DISC Distinguished Lecture. Pulling the Past into the Present: Curating Islamic Art in a Changing World
Demographic and social change presents museums with challenges at various levels. Islam has become a core reference in public discourse, which often also affects, in important ways, views of collective identity and personal political stances. The dominant place of Islam in global debate does not stop at the doors of our museums. The main argument of this presentation is that exhibitions of Islamic art are, whether we like it or not, sites of identity negotiation where relations to ‘me and my world’ are established. Consequentially we could do better to provide visitors with the tools to make the galleries useful to them.
This talk will take a closer look at the concept of culture underlying exhibition spaces and identity formation with regard to ‘Islam.’ In what ways do the social dynamics surrounding the subject of Islam function, and how do these impact museum spaces? What role do museums have in these emerging dynamics? And how do curators respond to the shifting needs of visitors? The classical layout and communication strategies of Islamic art collections were often insufficiently framed to address these layered concerns, despite curators’ knowledge of the rich diversity of Islamicate histories. Thus two main topics will be addressed here: why do we in museums present art, material culture and archaeology of premodern Islamicate societies as detached from transregional and multi-layered networks in closed culturalistic circles, while in research we, hopefully, go beyond these limitations. And why, in exhibitions do we still face enormous challenges in enabling visitors to explore the contents and contexts of our objects through various access points? In many cases we fail institutionally in our efforts to awaken the interest and imaginary power in museum visitors.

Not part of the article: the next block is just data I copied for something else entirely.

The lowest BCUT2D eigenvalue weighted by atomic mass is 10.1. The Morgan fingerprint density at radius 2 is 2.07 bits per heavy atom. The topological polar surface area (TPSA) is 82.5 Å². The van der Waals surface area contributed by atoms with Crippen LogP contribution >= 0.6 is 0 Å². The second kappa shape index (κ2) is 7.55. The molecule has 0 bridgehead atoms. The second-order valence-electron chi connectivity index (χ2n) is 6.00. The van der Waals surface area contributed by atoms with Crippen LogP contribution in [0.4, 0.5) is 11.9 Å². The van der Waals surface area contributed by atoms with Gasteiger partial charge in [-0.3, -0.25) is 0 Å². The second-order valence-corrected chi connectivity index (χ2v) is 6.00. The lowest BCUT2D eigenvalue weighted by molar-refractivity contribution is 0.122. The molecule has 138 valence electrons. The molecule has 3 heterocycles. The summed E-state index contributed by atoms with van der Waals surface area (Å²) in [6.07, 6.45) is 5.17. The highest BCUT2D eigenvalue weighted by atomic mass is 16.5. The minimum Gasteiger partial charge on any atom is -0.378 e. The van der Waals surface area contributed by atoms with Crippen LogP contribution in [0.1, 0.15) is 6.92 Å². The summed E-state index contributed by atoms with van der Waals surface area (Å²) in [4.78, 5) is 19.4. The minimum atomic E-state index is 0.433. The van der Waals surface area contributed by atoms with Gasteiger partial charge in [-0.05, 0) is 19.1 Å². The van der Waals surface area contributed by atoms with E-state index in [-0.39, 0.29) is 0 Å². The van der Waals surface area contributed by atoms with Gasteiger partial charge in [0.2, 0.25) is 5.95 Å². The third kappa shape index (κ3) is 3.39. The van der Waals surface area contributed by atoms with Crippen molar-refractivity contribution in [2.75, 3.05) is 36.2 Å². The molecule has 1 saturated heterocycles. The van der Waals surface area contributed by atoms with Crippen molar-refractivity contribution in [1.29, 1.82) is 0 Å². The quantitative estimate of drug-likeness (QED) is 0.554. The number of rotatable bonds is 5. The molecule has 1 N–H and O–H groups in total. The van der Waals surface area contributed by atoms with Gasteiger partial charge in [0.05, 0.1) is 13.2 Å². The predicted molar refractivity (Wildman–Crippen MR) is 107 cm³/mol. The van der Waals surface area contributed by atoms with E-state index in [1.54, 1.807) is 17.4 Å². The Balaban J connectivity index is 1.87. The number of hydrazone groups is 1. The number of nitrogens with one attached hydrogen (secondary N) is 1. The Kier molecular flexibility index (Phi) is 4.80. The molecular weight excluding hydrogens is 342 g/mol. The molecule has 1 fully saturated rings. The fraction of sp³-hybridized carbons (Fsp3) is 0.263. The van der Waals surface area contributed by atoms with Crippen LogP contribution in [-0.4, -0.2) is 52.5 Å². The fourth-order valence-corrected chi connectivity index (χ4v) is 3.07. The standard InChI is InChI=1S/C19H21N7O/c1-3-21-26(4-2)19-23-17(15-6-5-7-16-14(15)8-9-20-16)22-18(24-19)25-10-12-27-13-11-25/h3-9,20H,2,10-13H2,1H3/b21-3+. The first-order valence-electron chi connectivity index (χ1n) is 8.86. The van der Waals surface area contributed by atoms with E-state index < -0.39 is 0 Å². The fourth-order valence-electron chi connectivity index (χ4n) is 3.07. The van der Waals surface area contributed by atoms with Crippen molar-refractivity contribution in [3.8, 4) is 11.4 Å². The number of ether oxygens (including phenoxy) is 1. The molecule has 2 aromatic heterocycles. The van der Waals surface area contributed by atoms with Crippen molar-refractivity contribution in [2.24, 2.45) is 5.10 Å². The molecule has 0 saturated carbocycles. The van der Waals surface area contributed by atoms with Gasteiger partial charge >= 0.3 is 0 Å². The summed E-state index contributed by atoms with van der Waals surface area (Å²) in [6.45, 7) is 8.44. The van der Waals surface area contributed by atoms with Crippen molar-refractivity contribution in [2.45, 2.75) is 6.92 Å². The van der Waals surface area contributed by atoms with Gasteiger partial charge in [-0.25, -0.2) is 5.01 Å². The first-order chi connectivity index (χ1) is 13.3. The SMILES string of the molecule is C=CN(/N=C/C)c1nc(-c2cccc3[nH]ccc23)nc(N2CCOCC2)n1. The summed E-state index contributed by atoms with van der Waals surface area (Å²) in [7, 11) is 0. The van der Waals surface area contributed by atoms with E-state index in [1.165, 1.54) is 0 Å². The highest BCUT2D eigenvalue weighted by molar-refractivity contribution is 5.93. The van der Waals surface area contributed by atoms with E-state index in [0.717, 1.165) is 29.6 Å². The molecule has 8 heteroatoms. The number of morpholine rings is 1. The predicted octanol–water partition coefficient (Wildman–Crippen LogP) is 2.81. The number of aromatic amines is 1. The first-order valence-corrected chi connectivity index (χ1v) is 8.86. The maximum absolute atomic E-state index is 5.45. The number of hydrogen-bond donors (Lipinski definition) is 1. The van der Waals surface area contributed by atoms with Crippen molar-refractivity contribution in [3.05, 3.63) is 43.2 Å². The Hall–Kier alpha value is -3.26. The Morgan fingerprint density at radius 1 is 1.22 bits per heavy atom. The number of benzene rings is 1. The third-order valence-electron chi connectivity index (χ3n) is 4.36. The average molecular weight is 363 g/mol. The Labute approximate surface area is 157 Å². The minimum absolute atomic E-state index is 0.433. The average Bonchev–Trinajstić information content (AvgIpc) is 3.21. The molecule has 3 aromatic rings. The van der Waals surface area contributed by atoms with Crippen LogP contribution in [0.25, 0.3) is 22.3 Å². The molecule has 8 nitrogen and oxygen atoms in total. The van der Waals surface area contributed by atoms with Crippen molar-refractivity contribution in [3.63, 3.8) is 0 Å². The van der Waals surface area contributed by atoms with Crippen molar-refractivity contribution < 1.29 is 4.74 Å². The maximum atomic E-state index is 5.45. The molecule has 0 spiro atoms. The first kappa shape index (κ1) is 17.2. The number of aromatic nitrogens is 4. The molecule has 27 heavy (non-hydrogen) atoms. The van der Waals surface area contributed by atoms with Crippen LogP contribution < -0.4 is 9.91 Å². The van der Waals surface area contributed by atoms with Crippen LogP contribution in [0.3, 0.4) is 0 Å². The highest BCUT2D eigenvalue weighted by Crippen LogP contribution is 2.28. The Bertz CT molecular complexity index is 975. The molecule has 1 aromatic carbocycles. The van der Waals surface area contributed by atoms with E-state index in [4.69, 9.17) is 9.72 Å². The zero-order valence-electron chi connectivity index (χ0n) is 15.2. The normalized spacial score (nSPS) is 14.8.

During the last few years, different curatorial teams nevertheless have strived to discover better techniques and narratives to convey this timely diversity. The Museum for Islamic Art in Berlin hosts one such team, and I will discuss some successful—and some less successful—examples of experimentation on the ground from the past few years.
|Building:||Off Campus Location|
|Event Type:||Lecture / Discussion|
|Tags:||Art, Arts of Islam, Digital Islamic Studies Curriculum, History, Lecture, Virtual|
|Source:||Happening @ Michigan from Global Islamic Studies Center, History of Art, International Institute|
The Global Islamic Studies Center organizes a number of public events each year such as lectures, conferences, and films, many in collaboration with other U-M units. Please use our searchable events calendar for information about upcoming programs sponsored by GISC and the Interdisciplinary Islamic Studies Seminar (IISS).